Xbox One's Parity Clause Meant to Make Owners Feel "First Class"
Phil Spencer discusses Microsoft's policy of requiring that indie games launch on Xbox One at the same time as on other platforms.
Head of Xbox Phil Spencer has further elaborated on the purpose of Microsoft's controversial indie parity clause, which requires that indie games launch on Xbox One at the same time as other platforms, saying it's meant to make Xbox owners feel "first class."
"The thing I worry about is--because I look at all the people who buy an Xbox, and they invest their time and their money in Xbox One, and, as millions of people obviously own Xbox Ones, I want them to feel like they're first-class, because they are," Spencer said on The Inner Circle podcast. "When a third-party game comes out, it comes out on all platforms at the same time, and when indie games come out, I want them to come out and I want Xbox to feel like it's a first-class citizen when an indie game launches.
"So, for me, the parity thing is, if you own an Xbox One, I want to work for you to make sure that when great content launches, if it's coming to Xbox and another platform, that you kind of get it at the same time everybody else does," he continued.
"I don't want somebody to come in and just think 'I'm going to go do a special game on one platform and then I'll get to Xbox whenever I get to it,' because I don't think that's right."
The parity clause has been a contentious issue, with some developers speaking out against it and even Sony taking a shot at it. But Spencer insists it isn't a blanket, uncompromising policy that will negatively affect indie developers if it's simply a matter of them not having the resources to develop on multiple platforms at the same time.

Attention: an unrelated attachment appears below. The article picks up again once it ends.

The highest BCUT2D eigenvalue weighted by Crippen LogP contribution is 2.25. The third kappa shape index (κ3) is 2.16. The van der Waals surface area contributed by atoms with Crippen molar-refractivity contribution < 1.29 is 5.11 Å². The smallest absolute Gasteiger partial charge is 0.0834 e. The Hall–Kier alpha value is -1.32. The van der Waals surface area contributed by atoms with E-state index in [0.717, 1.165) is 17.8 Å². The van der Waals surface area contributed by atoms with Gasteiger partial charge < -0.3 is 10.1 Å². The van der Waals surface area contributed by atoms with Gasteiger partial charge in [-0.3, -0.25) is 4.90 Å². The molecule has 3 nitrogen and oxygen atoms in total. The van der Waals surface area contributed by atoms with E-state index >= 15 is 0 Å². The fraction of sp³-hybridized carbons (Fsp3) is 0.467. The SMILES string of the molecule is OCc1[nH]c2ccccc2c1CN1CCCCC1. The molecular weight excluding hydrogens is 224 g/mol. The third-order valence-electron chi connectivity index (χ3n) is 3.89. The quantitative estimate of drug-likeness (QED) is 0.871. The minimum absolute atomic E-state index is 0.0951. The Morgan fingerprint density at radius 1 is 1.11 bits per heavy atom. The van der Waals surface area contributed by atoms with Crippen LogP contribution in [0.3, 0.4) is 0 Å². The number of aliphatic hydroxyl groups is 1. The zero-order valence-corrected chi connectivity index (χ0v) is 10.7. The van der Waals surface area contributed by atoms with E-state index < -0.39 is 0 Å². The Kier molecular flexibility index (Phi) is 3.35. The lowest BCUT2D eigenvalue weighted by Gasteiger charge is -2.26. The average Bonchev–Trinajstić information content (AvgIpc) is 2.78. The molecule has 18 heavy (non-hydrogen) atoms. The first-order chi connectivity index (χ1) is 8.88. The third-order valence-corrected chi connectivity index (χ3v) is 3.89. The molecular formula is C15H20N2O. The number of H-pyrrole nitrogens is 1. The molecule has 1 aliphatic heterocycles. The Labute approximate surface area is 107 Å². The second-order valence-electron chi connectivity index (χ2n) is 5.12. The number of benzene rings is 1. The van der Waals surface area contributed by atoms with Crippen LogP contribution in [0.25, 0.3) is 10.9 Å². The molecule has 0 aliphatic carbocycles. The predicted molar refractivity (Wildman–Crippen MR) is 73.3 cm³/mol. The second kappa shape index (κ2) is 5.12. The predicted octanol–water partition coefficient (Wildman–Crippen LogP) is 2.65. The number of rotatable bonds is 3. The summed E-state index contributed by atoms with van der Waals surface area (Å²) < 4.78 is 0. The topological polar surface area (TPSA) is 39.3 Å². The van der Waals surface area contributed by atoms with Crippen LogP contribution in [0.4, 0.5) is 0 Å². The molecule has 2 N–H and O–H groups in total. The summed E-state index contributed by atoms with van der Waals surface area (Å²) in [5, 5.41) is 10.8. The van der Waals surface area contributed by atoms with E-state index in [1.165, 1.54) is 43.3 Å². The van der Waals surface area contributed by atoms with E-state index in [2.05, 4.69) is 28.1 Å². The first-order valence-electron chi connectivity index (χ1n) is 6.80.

"That said, I have a lot of friends that run small indie studios, and I get that timelines around when--they just can't get both games done at the same time, all three games, all four games, depending on how many platforms they're supporting," Spencer explained. "So I always just say, 'Let's have a conversation.' And it's worked; today, I think we've done a good job of working with the indies on, when they've had parity concerns, if it's just a dev issue for them."
If it isn't a matter of resources and a developer is making a conscience decision to favor other platforms over Xbox, that's where Spencer takes issue.
"But I don't want somebody to come in and just think 'I'm going to go do a special game on one platform and then I'll get to Xbox whenever I get to it,' because I don't think that's right," he said. "And I think, as Xbox One customers, we want good games when they come out on both platforms. But I also get that, hey, for some guys, they just can't afford the time to get both done, so we've just entered into conversations with people as they're launching, and I feel pretty good about the plan."
Despite that clear stance, it's possible things could be changing. Spencer's comments on the podcast resulted in new criticism of the parity clause on NeoGAF, among other places, a fact which was brought to his attention on Twitter. "I see the feedback on my stance on the clause, I want to rethink how we approach this, responses are heard," he said in response.
This is, of course, no guarantee that the parity clause is going away, but critics will no doubt be pleased that Spencer is at least entertaining the notion of making changes.
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